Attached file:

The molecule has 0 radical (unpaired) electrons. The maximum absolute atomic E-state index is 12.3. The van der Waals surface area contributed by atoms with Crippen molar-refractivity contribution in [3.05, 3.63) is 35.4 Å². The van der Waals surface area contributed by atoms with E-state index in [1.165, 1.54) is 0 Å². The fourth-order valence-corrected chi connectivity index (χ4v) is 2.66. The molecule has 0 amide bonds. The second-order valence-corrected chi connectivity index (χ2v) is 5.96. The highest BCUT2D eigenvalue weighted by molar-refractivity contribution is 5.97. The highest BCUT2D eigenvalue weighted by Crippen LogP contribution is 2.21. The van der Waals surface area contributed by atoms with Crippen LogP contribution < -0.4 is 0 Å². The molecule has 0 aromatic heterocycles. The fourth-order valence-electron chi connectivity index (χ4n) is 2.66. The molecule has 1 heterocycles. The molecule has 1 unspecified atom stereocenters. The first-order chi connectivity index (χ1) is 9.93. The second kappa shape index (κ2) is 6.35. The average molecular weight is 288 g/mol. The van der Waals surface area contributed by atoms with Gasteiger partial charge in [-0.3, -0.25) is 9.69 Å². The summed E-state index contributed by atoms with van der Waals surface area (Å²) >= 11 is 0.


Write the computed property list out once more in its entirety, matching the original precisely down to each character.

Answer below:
The molecule has 0 radical (unpaired) electrons. The maximum absolute atomic E-state index is 12.3. The van der Waals surface area contributed by atoms with Crippen molar-refractivity contribution in [3.05, 3.63) is 35.4 Å². The van der Waals surface area contributed by atoms with E-state index in [1.165, 1.54) is 0 Å². The fourth-order valence-corrected chi connectivity index (χ4v) is 2.66. The molecule has 0 amide bonds. The second-order valence-corrected chi connectivity index (χ2v) is 5.96. The highest BCUT2D eigenvalue weighted by molar-refractivity contribution is 5.97. The highest BCUT2D eigenvalue weighted by Crippen LogP contribution is 2.21. The van der Waals surface area contributed by atoms with Crippen LogP contribution < -0.4 is 0 Å². The molecule has 0 aromatic heterocycles. The fourth-order valence-electron chi connectivity index (χ4n) is 2.66. The molecule has 1 heterocycles. The molecule has 1 unspecified atom stereocenters. The first-order chi connectivity index (χ1) is 9.93. The second kappa shape index (κ2) is 6.35. The average molecular weight is 288 g/mol. The van der Waals surface area contributed by atoms with Gasteiger partial charge in [-0.3, -0.25) is 9.69 Å². The summed E-state index contributed by atoms with van der Waals surface area (Å²) >= 11 is 0.